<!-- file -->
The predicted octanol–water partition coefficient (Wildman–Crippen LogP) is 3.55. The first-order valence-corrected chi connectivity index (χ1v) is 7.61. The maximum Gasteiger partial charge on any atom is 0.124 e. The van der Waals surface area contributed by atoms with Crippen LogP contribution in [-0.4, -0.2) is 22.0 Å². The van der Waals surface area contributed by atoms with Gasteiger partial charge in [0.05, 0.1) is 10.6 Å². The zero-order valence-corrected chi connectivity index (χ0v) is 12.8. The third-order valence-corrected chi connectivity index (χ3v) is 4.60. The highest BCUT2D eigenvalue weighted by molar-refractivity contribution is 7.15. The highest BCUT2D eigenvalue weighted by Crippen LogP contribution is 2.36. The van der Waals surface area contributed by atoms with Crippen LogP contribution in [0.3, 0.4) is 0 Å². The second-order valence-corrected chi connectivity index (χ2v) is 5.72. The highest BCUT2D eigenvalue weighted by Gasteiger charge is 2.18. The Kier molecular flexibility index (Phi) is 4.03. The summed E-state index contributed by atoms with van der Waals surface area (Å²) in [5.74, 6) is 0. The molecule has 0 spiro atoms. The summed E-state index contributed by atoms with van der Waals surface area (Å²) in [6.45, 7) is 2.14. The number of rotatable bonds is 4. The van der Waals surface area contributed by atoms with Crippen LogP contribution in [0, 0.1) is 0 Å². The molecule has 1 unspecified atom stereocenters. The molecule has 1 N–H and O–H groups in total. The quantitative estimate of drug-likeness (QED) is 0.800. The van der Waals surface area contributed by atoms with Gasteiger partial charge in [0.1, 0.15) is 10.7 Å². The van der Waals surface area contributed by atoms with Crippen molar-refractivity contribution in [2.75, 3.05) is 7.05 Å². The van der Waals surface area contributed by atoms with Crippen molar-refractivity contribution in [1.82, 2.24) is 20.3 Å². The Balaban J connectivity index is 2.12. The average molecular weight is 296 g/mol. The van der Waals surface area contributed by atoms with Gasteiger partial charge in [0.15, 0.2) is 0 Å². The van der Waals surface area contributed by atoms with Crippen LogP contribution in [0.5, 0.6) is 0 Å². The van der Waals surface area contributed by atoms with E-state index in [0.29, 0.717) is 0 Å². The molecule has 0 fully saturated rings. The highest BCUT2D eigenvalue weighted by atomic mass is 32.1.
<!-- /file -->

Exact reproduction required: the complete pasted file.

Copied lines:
The predicted octanol–water partition coefficient (Wildman–Crippen LogP) is 3.55. The first-order valence-corrected chi connectivity index (χ1v) is 7.61. The maximum Gasteiger partial charge on any atom is 0.124 e. The van der Waals surface area contributed by atoms with Crippen LogP contribution in [-0.4, -0.2) is 22.0 Å². The van der Waals surface area contributed by atoms with Gasteiger partial charge in [0.05, 0.1) is 10.6 Å². The zero-order valence-corrected chi connectivity index (χ0v) is 12.8. The third-order valence-corrected chi connectivity index (χ3v) is 4.60. The highest BCUT2D eigenvalue weighted by molar-refractivity contribution is 7.15. The highest BCUT2D eigenvalue weighted by Crippen LogP contribution is 2.36. The van der Waals surface area contributed by atoms with Crippen LogP contribution in [0.3, 0.4) is 0 Å². The second-order valence-corrected chi connectivity index (χ2v) is 5.72. The highest BCUT2D eigenvalue weighted by Gasteiger charge is 2.18. The Kier molecular flexibility index (Phi) is 4.03. The summed E-state index contributed by atoms with van der Waals surface area (Å²) in [5.74, 6) is 0. The molecule has 0 spiro atoms. The summed E-state index contributed by atoms with van der Waals surface area (Å²) in [6.45, 7) is 2.14. The number of rotatable bonds is 4. The van der Waals surface area contributed by atoms with Crippen LogP contribution in [0, 0.1) is 0 Å². The molecule has 1 unspecified atom stereocenters. The molecule has 1 N–H and O–H groups in total. The quantitative estimate of drug-likeness (QED) is 0.800. The van der Waals surface area contributed by atoms with Gasteiger partial charge in [0.1, 0.15) is 10.7 Å². The van der Waals surface area contributed by atoms with Crippen molar-refractivity contribution in [2.75, 3.05) is 7.05 Å². The van der Waals surface area contributed by atoms with Crippen molar-refractivity contribution in [1.82, 2.24) is 20.3 Å². The Balaban J connectivity index is 2.12. The average molecular weight is 296 g/mol. The van der Waals surface area contributed by atoms with Gasteiger partial charge in [0.15, 0.2) is 0 Å². The van der Waals surface area contributed by atoms with Crippen LogP contribution in [0.5, 0.6) is 0 Å². The van der Waals surface area contributed by atoms with E-state index in [0.29, 0.717) is 0 Å². The molecule has 0 fully saturated rings. The highest BCUT2D eigenvalue weighted by atomic mass is 32.1.